Review ordered into epilepsy drug, vaginal mesh and Primodos
The government has ordered a review into how UK authorities responded to concerns over three major medical problems.
Baroness Julia Cumberlege has been asked to look at the pregnancy test Primodos, vaginal mesh implants and epilepsy drug sodium valproate cases.
All three have been in the news in recent months with campaigners unhappy at the official response to each.
There could even be public inquiries if they are felt necessary.
The move was announced by Theresa May at Prime Minister's Questions.
Afterwards, Health Secretary Jeremy Hunt said: "We must acknowledge that the response to these issues from those in position of authority has not always been good enough.
"Sometimes the reaction has felt overly focused on defending the status quo rather than addressing the needs of patients."
- Epilepsy drug in fresh safety review
- Hormone pregnancy test 'no link to harm'
- Case studies: Mesh led to 'excruciating pain'
- Hundreds suing NHS over vaginal implants
- What's the issue with mesh implants?
The government has already agreed to carry out a full audit of how many women in England have suffered complications as a result of vaginal mesh implants, while a European review is examining whether warnings about risks to unborn babies from the mother's use of sodium valproate are strong enough.
And last year, after carrying out an inquiry, the Commission on Human Medicines said the evidence did not support a "causal link" between use of Primodos and birth defects and miscarriages.
This new review will not repeat the work done previously.
Instead, it will look at:
- The robustness and speed of the authorities' responses
- Whether regulators did enough to engage those affected to ensure their concerns were escalated and acted upon
- Whether there needs to be an independent system - even a public inquiry - into any of the cases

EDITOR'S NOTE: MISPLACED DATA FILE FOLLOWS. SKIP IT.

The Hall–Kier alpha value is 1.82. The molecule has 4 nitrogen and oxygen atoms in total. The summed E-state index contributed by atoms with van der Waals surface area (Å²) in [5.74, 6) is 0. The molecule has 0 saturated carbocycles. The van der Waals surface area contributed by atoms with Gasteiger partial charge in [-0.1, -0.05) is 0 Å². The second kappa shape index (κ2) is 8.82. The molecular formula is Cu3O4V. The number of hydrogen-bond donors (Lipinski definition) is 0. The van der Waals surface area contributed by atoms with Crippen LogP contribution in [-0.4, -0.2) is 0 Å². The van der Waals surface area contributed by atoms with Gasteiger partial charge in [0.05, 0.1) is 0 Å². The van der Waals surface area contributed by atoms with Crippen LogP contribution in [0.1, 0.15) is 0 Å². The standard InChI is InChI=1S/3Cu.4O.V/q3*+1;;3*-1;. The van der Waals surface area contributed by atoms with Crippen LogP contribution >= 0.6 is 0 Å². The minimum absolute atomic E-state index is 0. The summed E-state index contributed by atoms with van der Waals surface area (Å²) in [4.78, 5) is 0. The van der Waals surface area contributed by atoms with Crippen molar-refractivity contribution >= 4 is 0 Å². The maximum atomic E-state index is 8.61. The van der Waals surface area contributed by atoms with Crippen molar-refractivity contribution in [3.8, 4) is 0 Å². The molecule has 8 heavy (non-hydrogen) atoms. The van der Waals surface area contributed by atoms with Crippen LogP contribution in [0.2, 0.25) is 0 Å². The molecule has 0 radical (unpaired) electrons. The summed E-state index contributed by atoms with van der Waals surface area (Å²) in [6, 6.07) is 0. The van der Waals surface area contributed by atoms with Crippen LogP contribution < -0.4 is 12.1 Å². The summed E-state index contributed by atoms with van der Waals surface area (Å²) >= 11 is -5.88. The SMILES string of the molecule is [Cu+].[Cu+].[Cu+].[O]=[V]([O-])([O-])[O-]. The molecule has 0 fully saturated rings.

What are these cases about?
Primodos: The hormonal pregnancy test was used in Britain between 1953 and 1975. It worked by triggering a period if a woman was not pregnant.
Before that, pregnancy tests required complicated blood tests.
It is estimated that more than one million women used the drug to test for pregnancies.
Campaigners claim it caused birth defects in their children, such as blindness, deafness, spina bifida and heart and limb defects, as well as cleft palates.
Valproate: It is considered an effective treatment for epilepsy, bipolar disorders and migraine and has been used in the UK since the 1970s.
Instructions for doctors - and, more recently, patient leaflets - say it should not be used during pregnancy unless there is no safer alternative and only after a careful discussion of the risks.
Babies exposed to valproate medicines in the womb have a 10% chance of developing physical abnormalities and a 40% chance of developing cognitive problems, such as learning disabilities and autism.
Parents who have had babies born with disabilities say they were not sufficiently warned about the risks.
Vaginal mesh implants: These are used to hold up pelvic organs to treat incontinence and prolapse.
It is estimated more than 100,000 UK women have had a mesh fitted.
But there have been reports of the implants cutting into the vagina and women being left in permanent pain, unable to walk, work or have sex.
More than 800 women are taking legal action against the NHS and mesh manufacturers.